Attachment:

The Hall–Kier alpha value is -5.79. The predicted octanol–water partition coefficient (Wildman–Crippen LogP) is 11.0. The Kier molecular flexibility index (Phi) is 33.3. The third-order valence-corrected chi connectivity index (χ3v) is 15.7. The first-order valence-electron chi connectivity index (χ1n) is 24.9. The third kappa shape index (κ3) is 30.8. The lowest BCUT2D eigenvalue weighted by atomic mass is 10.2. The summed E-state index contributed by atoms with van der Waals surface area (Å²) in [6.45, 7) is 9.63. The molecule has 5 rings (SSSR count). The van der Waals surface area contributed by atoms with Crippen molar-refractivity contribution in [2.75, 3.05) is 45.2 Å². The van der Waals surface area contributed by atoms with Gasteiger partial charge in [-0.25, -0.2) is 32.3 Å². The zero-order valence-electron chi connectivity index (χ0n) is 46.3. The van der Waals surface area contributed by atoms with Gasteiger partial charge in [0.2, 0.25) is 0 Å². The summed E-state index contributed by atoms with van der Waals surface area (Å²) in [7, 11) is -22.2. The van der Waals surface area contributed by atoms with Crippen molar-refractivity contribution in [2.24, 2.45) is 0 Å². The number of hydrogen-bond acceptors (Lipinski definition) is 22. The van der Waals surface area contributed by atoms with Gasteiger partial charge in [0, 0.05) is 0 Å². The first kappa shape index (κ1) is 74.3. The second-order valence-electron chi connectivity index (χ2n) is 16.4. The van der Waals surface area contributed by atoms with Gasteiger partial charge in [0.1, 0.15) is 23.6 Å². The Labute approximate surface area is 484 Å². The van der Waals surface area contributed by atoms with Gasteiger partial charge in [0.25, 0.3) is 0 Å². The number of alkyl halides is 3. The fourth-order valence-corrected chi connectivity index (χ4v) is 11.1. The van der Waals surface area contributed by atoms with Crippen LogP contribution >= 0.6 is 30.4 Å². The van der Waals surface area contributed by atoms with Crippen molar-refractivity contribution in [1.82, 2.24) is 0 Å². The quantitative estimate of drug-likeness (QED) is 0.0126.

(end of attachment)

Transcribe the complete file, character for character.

The Hall–Kier alpha value is -5.79. The predicted octanol–water partition coefficient (Wildman–Crippen LogP) is 11.0. The Kier molecular flexibility index (Phi) is 33.3. The third-order valence-corrected chi connectivity index (χ3v) is 15.7. The first-order valence-electron chi connectivity index (χ1n) is 24.9. The third kappa shape index (κ3) is 30.8. The lowest BCUT2D eigenvalue weighted by atomic mass is 10.2. The summed E-state index contributed by atoms with van der Waals surface area (Å²) in [6.45, 7) is 9.63. The molecule has 5 rings (SSSR count). The van der Waals surface area contributed by atoms with Crippen molar-refractivity contribution in [2.75, 3.05) is 45.2 Å². The van der Waals surface area contributed by atoms with Gasteiger partial charge in [-0.25, -0.2) is 32.3 Å². The zero-order valence-electron chi connectivity index (χ0n) is 46.3. The van der Waals surface area contributed by atoms with Gasteiger partial charge in [0.2, 0.25) is 0 Å². The summed E-state index contributed by atoms with van der Waals surface area (Å²) in [7, 11) is -22.2. The van der Waals surface area contributed by atoms with Crippen molar-refractivity contribution in [2.24, 2.45) is 0 Å². The number of hydrogen-bond acceptors (Lipinski definition) is 22. The van der Waals surface area contributed by atoms with Gasteiger partial charge in [0, 0.05) is 0 Å². The first kappa shape index (κ1) is 74.3. The second-order valence-electron chi connectivity index (χ2n) is 16.4. The van der Waals surface area contributed by atoms with Gasteiger partial charge in [0.1, 0.15) is 23.6 Å². The Labute approximate surface area is 484 Å². The van der Waals surface area contributed by atoms with Gasteiger partial charge in [0.25, 0.3) is 0 Å². The number of alkyl halides is 3. The fourth-order valence-corrected chi connectivity index (χ4v) is 11.1. The van der Waals surface area contributed by atoms with Crippen LogP contribution >= 0.6 is 30.4 Å². The van der Waals surface area contributed by atoms with Crippen molar-refractivity contribution in [1.82, 2.24) is 0 Å². The quantitative estimate of drug-likeness (QED) is 0.0126.